Charlie A. Dooley

County Executive, St. Louis County

Charlie A. Dooley grew up in St. Louis and graduated from Wellston High School. In 1965, he enlisted in the U.S. Army and was later stationed in Vietnam, receiving an honorable discharge in 1968. After his military duty, he went to work at McDonnell-Douglas Co. Mr. Dooley enjoyed a 31-year career there before retiring and moving on to a new vocation in public service. During his years at McDonnell Douglas, Dooley also became more active in citizen affairs, being elected Committeeman of Normandy Township. He went to become mayor of the City of Northwoods. While mayor, he served as President of the Missouri Chapter of Black Mayors, President of the St. Louis County Municipal League, Co-Chair of the Normandy Communities Forum, and Treasurer of the Mayors of Small Cities organization. He later became a member of the St. Louis County Council. In 2003, he was appointed to the position of St. Louis County Executive. Dooley was elected to the office of County Executive in 2004, and re-elected in 2006 and 2010. As County Executive, Dooley now manages a county of one million people and a budget in excess of $500 million.

D. Samuel Dotson III

Chief of Police, City of St. Louis

Col. Sam Dotson was selected Chief of Police on December 14, 2012, 19 years after joining the St. Louis Metropolitan Police Department. Dotson manages the second-largest police department in Missouri and is responsible for the department’s budget, which translates to $173 million annually. He oversees 1,319 sworn officers and 548 civilian employees and is responsible for the public safety of 318,000 residents who live in the City of St. Louis and thousands of visitors who visit the city every year. Dotson has served in numerous divisions within the department, including the board of police commissioners, office of the chief, intelligence division, operational planning and the Fourth, Seventh and Ninth police districts.

E. Terrence (Terry) Jones

Founder’s Professor of Political Science and Public Policy Administration, University of Missouri-St. Louis

Terry Jones’ books include “Fragmented by Design: Why St. Louis Has So Many Governments and The Metropolitan Chase: Politics and Policies in Urban America.” He has served as a consultant to more than 50 local governments within the St. Louis region.

Tishaura O. Jones

Treasurer, City of St. Louis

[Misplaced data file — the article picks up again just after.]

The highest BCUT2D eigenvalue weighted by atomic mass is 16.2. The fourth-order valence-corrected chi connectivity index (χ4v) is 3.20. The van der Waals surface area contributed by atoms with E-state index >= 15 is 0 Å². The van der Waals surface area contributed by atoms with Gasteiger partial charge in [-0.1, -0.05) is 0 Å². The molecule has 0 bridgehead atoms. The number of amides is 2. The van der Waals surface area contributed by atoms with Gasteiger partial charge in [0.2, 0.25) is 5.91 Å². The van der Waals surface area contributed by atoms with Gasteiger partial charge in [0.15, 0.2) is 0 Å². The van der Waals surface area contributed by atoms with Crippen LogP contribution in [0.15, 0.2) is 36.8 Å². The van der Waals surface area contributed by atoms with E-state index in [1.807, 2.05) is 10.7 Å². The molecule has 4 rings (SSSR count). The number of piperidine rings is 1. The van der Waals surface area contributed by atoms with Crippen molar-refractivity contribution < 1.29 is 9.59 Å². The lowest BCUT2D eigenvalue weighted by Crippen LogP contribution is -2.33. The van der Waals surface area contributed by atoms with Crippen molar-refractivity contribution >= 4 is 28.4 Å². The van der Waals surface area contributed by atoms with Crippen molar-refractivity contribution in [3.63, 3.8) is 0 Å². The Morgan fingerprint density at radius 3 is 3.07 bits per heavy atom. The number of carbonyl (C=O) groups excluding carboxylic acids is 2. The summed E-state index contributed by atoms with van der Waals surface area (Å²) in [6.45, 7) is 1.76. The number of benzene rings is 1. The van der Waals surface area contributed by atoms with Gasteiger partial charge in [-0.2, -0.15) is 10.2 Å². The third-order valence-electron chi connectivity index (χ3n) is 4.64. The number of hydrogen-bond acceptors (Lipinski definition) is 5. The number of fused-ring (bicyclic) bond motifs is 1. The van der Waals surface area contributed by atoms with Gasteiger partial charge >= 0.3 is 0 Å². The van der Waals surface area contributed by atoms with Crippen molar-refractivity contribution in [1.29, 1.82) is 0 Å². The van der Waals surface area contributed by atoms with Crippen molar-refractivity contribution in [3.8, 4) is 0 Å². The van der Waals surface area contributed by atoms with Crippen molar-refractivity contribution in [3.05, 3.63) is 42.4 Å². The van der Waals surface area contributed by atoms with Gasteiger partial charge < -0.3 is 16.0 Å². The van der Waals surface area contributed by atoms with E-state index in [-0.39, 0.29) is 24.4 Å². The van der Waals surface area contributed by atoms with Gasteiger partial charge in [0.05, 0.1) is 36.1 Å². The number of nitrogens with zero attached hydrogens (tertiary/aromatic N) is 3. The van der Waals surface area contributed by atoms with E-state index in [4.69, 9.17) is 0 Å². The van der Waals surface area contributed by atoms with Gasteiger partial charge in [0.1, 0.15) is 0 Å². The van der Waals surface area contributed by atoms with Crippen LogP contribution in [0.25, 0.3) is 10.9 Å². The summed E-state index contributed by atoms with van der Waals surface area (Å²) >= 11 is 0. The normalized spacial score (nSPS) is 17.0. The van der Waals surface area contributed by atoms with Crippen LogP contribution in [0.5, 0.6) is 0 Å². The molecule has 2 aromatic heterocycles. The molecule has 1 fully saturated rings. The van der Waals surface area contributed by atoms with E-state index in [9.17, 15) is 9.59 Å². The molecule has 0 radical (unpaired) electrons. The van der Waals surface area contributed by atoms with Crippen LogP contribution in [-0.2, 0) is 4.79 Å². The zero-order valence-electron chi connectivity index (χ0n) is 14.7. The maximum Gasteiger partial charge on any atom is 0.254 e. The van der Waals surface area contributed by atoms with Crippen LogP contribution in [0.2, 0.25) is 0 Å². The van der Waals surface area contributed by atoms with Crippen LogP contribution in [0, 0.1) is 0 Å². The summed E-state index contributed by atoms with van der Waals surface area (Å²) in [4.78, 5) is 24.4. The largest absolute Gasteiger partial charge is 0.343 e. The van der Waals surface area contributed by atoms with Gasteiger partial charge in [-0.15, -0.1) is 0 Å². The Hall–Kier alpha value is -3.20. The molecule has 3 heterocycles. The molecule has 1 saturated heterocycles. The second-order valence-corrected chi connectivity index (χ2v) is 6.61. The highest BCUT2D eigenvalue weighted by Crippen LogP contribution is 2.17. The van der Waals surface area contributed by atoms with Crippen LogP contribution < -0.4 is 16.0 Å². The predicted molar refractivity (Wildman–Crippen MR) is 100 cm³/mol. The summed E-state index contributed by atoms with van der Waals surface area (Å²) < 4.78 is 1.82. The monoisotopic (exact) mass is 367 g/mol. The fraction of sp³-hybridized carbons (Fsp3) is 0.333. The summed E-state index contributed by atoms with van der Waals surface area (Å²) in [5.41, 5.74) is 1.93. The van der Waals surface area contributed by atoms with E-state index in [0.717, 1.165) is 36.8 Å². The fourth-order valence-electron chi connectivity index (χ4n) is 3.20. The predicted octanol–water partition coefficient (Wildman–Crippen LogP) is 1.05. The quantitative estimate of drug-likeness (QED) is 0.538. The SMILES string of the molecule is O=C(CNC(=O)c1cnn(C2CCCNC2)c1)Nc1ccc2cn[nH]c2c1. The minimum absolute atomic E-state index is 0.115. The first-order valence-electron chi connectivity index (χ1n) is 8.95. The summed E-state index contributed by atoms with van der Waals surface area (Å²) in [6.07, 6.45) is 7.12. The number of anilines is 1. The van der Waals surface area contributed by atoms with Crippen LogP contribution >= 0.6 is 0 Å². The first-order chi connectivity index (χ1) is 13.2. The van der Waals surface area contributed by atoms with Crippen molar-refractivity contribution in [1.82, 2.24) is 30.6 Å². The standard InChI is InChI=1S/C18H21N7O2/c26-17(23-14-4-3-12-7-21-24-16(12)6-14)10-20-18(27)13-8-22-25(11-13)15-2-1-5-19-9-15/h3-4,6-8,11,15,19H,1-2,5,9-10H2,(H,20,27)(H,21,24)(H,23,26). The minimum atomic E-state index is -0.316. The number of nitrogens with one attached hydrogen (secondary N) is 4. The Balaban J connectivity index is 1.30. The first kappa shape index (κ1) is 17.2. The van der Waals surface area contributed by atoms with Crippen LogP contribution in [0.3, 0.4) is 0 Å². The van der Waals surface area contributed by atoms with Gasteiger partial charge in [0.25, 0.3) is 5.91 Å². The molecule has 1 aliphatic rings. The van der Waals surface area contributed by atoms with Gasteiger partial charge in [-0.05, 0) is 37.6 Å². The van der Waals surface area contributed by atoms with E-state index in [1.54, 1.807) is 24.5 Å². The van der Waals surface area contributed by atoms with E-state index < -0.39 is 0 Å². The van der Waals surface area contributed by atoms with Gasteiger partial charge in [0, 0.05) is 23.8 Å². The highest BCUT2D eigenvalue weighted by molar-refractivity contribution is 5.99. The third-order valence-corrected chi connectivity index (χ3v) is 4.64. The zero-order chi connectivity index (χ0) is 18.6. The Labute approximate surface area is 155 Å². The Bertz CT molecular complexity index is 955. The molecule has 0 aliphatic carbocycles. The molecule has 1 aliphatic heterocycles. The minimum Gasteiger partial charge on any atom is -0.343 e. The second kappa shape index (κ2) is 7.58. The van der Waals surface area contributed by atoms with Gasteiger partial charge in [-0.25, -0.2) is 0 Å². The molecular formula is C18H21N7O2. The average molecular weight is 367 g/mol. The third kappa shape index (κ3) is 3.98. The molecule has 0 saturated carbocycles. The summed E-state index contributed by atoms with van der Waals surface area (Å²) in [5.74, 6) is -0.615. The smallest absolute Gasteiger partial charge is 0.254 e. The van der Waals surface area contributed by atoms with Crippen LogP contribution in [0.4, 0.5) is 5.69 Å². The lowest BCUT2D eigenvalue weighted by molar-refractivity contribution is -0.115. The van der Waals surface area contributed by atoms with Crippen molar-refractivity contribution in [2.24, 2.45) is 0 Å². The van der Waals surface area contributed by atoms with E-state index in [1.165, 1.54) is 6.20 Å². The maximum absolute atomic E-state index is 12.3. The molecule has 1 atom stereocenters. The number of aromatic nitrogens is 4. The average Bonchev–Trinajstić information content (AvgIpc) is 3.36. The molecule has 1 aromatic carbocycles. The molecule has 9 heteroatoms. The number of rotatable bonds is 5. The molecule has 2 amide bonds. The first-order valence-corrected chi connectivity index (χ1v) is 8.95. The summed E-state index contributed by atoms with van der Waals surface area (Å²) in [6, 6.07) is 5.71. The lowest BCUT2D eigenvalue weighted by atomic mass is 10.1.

Building on a background as a public servant, financial services professional, and educator, Tishaura O. Jones was sworn in as treasurer of the City of St. Louis on January 1, 2013. She is the first woman to hold the office in the history of St. Louis. 

Jones is the chief investment and cash management officer of the city. Prior to becoming treasurer, Jones established a track record of leadership in the Missouri House of Representatives, where she served from 2008-2012 and was the first African-American and first female Assistant Minority Floor Leader. During her tenure, she was a strong advocate for education, women’s reproductive rights, and healthcare, and economic development.   

Virvus Jones

Former Comptroller, City of St. Louis

Virvus Jones was first elected to the St. Louis Board of Aldermen in 1981. After one term on the Board of Aldermen, he was appointed the city’s assessor in 1986. In 1989, Jones was appointed comptroller, where he served until 1995. His oldest daughter is currently serving as the St. Louis’ treasurer.

Dave Leipholtz (’10)

Community-Based Study Director, Better Together

As a lifelong resident of St. Louis, Dave Leipholtz is committed to improving the future of the region. His career reflects his dedication to such key issues as education and economic development. In his role as the community-based study director for Better Together, Dave brings nearly a decade of experience in both the private and public sectors. He most recently served as the manager of public policy and operations for the Regional Business Council, where he coordinated with state officials, local leaders and key stakeholders to achieve member businesses’ collective legislative agenda.